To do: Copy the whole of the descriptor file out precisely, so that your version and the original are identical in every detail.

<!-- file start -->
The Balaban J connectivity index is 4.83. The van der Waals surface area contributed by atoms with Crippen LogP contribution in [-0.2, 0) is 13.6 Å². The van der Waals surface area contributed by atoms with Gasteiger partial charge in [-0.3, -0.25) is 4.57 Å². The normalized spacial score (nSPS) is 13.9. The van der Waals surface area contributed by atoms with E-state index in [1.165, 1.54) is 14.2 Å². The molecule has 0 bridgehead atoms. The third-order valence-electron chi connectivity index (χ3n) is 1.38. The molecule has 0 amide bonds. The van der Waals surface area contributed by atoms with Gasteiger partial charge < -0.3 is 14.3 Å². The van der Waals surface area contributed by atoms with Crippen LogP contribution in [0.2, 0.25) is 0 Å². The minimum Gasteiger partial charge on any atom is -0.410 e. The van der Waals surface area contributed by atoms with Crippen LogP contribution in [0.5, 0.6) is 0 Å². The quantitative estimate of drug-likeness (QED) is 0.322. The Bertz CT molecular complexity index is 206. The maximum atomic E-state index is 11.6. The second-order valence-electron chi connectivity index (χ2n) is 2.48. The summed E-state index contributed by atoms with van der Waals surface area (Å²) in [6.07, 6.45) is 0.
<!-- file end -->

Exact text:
The Balaban J connectivity index is 4.83. The van der Waals surface area contributed by atoms with Crippen LogP contribution in [-0.2, 0) is 13.6 Å². The van der Waals surface area contributed by atoms with Gasteiger partial charge in [-0.3, -0.25) is 4.57 Å². The normalized spacial score (nSPS) is 13.9. The van der Waals surface area contributed by atoms with E-state index in [1.165, 1.54) is 14.2 Å². The molecule has 0 bridgehead atoms. The third-order valence-electron chi connectivity index (χ3n) is 1.38. The molecule has 0 amide bonds. The van der Waals surface area contributed by atoms with Gasteiger partial charge < -0.3 is 14.3 Å². The van der Waals surface area contributed by atoms with Crippen LogP contribution in [0.2, 0.25) is 0 Å². The minimum Gasteiger partial charge on any atom is -0.410 e. The van der Waals surface area contributed by atoms with Crippen LogP contribution in [0.5, 0.6) is 0 Å². The quantitative estimate of drug-likeness (QED) is 0.322. The Bertz CT molecular complexity index is 206. The maximum atomic E-state index is 11.6. The second-order valence-electron chi connectivity index (χ2n) is 2.48. The summed E-state index contributed by atoms with van der Waals surface area (Å²) in [6.07, 6.45) is 0.